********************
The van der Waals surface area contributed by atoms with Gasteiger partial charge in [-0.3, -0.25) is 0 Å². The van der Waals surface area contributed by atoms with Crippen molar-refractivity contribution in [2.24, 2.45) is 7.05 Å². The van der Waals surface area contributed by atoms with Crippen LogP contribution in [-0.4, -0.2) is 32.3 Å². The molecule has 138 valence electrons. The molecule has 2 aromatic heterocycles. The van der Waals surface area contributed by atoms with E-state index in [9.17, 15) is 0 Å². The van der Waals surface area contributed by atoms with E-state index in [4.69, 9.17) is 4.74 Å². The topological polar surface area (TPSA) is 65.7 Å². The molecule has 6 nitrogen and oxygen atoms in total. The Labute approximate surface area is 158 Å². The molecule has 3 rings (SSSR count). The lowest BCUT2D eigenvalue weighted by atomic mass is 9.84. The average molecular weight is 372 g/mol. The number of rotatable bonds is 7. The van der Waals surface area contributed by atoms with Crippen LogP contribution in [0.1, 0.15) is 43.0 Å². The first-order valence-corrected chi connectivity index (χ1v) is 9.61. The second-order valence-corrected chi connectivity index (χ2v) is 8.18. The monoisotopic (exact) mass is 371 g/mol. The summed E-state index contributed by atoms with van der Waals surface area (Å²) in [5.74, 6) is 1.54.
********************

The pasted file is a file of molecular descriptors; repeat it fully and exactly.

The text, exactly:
The van der Waals surface area contributed by atoms with Gasteiger partial charge in [-0.3, -0.25) is 0 Å². The van der Waals surface area contributed by atoms with Crippen molar-refractivity contribution in [2.24, 2.45) is 7.05 Å². The van der Waals surface area contributed by atoms with Crippen LogP contribution in [-0.4, -0.2) is 32.3 Å². The molecule has 138 valence electrons. The molecule has 2 aromatic heterocycles. The van der Waals surface area contributed by atoms with E-state index in [9.17, 15) is 0 Å². The van der Waals surface area contributed by atoms with E-state index in [4.69, 9.17) is 4.74 Å². The topological polar surface area (TPSA) is 65.7 Å². The molecule has 6 nitrogen and oxygen atoms in total. The Labute approximate surface area is 158 Å². The molecule has 3 rings (SSSR count). The lowest BCUT2D eigenvalue weighted by atomic mass is 9.84. The average molecular weight is 372 g/mol. The number of rotatable bonds is 7. The van der Waals surface area contributed by atoms with Crippen LogP contribution in [0.1, 0.15) is 43.0 Å². The first-order valence-corrected chi connectivity index (χ1v) is 9.61. The second-order valence-corrected chi connectivity index (χ2v) is 8.18. The monoisotopic (exact) mass is 371 g/mol. The summed E-state index contributed by atoms with van der Waals surface area (Å²) in [5.74, 6) is 1.54.